For years, Latino immigrants have filled some of the least-glamorous, most physically taxing jobs in farming. The children of those immigrants may be uniquely qualified to lead the future of the Midwest’s agricultural economy, if they decide to embark on an ag career.
Immigration is helping to re-shape what agriculture looks like in the Midwest. Farming is already more ethnically diverse than it was even a decade ago and immigrants of all stripes are working the land.
U.S. farmers are bringing in what’s expected to be a record-breaking harvest for both corn and soybeans. But all that productivity has a big financial downside: plunging prices that have many Midwest farmers hoping to merely break-even on this year’s crop.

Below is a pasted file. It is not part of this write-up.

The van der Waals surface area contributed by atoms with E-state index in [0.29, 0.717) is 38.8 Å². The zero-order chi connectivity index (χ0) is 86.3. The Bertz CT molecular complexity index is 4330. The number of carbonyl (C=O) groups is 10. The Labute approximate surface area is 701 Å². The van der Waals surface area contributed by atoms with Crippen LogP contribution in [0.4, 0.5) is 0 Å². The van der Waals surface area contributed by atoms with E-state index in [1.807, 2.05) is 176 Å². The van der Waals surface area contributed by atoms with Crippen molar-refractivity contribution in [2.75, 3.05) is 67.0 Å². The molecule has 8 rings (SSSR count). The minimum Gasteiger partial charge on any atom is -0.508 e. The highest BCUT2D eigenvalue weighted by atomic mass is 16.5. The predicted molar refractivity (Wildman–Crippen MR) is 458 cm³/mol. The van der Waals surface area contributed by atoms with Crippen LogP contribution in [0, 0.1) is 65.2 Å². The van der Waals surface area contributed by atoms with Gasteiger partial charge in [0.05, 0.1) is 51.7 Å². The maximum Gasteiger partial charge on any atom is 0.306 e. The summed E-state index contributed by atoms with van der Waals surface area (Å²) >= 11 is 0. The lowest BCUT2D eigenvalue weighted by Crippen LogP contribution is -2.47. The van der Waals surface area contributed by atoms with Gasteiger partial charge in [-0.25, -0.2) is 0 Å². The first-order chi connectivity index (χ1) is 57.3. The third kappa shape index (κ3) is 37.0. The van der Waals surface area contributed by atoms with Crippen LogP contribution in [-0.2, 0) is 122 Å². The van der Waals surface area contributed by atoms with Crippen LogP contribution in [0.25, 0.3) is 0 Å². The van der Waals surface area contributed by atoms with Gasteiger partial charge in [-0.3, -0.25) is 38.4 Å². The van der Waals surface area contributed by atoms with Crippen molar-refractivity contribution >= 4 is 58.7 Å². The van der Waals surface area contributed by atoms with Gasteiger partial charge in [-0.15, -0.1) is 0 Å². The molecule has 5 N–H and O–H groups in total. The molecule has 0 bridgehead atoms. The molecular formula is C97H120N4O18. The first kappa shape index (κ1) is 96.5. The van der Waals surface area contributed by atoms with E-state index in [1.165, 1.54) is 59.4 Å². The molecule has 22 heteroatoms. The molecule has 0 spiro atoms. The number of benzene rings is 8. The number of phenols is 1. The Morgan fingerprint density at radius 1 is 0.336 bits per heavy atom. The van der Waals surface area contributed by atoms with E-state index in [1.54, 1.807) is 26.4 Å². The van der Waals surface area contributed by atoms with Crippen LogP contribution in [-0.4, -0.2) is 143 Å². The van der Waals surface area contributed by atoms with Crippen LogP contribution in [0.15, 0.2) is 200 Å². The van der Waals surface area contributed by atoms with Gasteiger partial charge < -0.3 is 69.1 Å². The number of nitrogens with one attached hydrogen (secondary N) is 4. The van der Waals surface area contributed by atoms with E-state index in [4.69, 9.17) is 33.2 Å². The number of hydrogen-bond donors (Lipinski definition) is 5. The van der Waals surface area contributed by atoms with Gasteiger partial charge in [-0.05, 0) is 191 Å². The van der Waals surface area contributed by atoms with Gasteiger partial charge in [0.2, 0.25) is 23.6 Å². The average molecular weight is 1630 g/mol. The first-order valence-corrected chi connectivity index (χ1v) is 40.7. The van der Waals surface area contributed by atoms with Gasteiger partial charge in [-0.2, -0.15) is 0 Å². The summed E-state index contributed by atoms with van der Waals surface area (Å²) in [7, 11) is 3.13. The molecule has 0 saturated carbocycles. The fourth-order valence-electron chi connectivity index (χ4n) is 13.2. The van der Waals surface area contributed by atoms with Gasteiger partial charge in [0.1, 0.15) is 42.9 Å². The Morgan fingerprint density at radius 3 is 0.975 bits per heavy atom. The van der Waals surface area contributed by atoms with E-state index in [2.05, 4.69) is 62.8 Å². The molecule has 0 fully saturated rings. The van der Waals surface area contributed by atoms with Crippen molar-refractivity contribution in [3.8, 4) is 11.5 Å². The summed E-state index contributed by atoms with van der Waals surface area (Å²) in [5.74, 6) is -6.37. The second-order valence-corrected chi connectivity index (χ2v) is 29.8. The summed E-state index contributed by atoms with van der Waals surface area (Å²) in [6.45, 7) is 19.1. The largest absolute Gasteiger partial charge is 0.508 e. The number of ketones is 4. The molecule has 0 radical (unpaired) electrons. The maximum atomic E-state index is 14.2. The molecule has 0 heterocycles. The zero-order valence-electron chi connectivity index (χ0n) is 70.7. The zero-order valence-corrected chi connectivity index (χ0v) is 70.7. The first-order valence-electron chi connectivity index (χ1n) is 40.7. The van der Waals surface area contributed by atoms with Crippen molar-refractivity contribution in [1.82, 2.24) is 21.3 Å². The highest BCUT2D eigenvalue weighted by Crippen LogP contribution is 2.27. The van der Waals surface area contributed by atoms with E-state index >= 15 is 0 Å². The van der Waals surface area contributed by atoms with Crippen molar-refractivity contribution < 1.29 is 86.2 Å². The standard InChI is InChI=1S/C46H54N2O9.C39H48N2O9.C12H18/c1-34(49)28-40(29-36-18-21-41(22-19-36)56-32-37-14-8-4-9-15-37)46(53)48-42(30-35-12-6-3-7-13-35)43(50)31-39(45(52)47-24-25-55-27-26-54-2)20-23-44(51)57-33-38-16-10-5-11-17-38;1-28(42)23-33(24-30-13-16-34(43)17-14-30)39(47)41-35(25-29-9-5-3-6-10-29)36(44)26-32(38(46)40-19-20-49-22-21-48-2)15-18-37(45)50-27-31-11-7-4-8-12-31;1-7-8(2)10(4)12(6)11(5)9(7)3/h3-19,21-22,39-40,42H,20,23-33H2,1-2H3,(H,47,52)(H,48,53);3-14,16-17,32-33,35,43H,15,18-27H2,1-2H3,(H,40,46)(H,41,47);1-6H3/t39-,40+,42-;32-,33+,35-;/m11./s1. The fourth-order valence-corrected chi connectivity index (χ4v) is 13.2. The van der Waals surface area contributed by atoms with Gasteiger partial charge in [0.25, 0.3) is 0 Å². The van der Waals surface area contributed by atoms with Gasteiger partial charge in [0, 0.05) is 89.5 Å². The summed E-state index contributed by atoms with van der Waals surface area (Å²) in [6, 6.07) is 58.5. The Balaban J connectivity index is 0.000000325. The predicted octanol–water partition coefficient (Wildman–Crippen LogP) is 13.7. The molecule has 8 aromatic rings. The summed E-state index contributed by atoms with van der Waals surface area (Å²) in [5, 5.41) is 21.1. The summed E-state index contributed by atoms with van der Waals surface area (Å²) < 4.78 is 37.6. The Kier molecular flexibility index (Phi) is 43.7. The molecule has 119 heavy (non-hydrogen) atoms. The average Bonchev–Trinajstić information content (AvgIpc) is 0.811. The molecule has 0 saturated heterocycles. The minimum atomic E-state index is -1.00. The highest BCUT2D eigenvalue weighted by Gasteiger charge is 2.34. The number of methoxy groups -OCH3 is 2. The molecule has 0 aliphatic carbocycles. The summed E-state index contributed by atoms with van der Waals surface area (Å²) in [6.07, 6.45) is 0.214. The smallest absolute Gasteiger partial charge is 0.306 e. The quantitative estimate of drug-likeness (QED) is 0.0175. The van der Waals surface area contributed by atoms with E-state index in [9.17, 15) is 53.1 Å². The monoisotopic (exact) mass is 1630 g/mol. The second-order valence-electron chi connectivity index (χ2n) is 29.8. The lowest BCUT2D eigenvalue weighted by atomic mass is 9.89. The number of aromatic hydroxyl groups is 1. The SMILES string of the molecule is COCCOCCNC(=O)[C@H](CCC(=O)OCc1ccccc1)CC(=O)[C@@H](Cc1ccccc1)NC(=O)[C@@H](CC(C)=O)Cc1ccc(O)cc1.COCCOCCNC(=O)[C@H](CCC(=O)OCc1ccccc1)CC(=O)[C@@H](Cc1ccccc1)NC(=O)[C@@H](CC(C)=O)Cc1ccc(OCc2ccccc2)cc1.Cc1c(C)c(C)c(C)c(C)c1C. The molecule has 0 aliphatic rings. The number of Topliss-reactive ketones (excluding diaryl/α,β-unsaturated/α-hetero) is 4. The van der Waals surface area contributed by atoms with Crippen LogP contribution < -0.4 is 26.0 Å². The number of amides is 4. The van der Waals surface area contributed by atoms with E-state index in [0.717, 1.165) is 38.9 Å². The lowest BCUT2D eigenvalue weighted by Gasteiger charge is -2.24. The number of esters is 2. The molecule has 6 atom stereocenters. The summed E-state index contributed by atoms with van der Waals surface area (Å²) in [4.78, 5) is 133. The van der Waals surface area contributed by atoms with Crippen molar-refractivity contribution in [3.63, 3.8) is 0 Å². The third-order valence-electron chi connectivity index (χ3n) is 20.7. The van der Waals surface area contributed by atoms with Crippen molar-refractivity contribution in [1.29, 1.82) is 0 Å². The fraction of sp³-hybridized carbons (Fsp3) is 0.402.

Voters in Colorado will decide whether or not they want the state to require labels on foods containing genetically modified ingredients, or GMOs. The 2014 ballot measure highlights a much larger national conversation about the safety and prevalence of genetically modified foods.
Proponents of Missouri’s so-called "ag-gag" law say it allows authorities to deal with suspected animal cruelty quickly. But PETA and other animal advocates are fighting to overturn such laws, saying that they chill whistleblowing activities.
Though genetically-modified varieties are prohibited in organic production under USDA rules, there are no regulations in place to protect farmers against accidental contamination from the pollen of GM corn.